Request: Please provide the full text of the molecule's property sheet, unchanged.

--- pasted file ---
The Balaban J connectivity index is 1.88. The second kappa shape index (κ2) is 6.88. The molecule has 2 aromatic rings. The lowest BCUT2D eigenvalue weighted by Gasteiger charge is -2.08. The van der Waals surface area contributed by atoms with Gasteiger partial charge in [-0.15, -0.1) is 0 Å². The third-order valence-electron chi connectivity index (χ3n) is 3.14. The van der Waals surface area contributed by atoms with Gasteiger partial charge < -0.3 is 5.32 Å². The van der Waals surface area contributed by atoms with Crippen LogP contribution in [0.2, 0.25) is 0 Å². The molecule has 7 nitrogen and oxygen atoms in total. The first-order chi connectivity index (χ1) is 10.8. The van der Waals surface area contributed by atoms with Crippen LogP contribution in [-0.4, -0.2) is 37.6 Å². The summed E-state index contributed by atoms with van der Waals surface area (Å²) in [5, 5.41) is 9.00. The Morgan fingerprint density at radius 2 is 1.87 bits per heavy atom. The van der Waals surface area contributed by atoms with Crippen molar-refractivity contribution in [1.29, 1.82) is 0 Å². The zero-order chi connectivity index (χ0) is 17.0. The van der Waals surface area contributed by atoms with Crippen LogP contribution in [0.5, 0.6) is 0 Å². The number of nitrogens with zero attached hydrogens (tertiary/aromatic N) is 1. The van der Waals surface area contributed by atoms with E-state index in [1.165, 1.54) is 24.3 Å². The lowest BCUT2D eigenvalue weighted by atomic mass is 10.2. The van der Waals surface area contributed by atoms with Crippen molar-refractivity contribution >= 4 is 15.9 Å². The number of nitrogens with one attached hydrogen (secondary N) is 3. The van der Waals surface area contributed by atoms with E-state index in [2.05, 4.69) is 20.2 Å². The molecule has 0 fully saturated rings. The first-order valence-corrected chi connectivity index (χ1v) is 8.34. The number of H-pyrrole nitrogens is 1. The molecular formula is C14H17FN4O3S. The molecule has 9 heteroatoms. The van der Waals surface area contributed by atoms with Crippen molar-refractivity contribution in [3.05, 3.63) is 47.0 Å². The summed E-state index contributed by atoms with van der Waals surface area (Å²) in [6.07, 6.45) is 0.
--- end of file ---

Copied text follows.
The Balaban J connectivity index is 1.88. The second kappa shape index (κ2) is 6.88. The molecule has 2 aromatic rings. The lowest BCUT2D eigenvalue weighted by Gasteiger charge is -2.08. The van der Waals surface area contributed by atoms with Gasteiger partial charge in [-0.15, -0.1) is 0 Å². The third-order valence-electron chi connectivity index (χ3n) is 3.14. The van der Waals surface area contributed by atoms with Gasteiger partial charge < -0.3 is 5.32 Å². The van der Waals surface area contributed by atoms with Crippen LogP contribution in [0.2, 0.25) is 0 Å². The molecule has 7 nitrogen and oxygen atoms in total. The first-order chi connectivity index (χ1) is 10.8. The van der Waals surface area contributed by atoms with Crippen LogP contribution in [-0.4, -0.2) is 37.6 Å². The summed E-state index contributed by atoms with van der Waals surface area (Å²) in [5, 5.41) is 9.00. The Morgan fingerprint density at radius 2 is 1.87 bits per heavy atom. The van der Waals surface area contributed by atoms with Crippen molar-refractivity contribution in [1.29, 1.82) is 0 Å². The zero-order chi connectivity index (χ0) is 17.0. The van der Waals surface area contributed by atoms with Crippen LogP contribution in [0.5, 0.6) is 0 Å². The number of nitrogens with zero attached hydrogens (tertiary/aromatic N) is 1. The van der Waals surface area contributed by atoms with E-state index in [1.165, 1.54) is 24.3 Å². The lowest BCUT2D eigenvalue weighted by atomic mass is 10.2. The van der Waals surface area contributed by atoms with Crippen molar-refractivity contribution >= 4 is 15.9 Å². The number of nitrogens with one attached hydrogen (secondary N) is 3. The van der Waals surface area contributed by atoms with E-state index in [2.05, 4.69) is 20.2 Å². The molecule has 0 fully saturated rings. The first-order valence-corrected chi connectivity index (χ1v) is 8.34. The number of H-pyrrole nitrogens is 1. The molecular formula is C14H17FN4O3S. The molecule has 9 heteroatoms. The van der Waals surface area contributed by atoms with Crippen molar-refractivity contribution in [3.05, 3.63) is 47.0 Å². The summed E-state index contributed by atoms with van der Waals surface area (Å²) in [6.07, 6.45) is 0.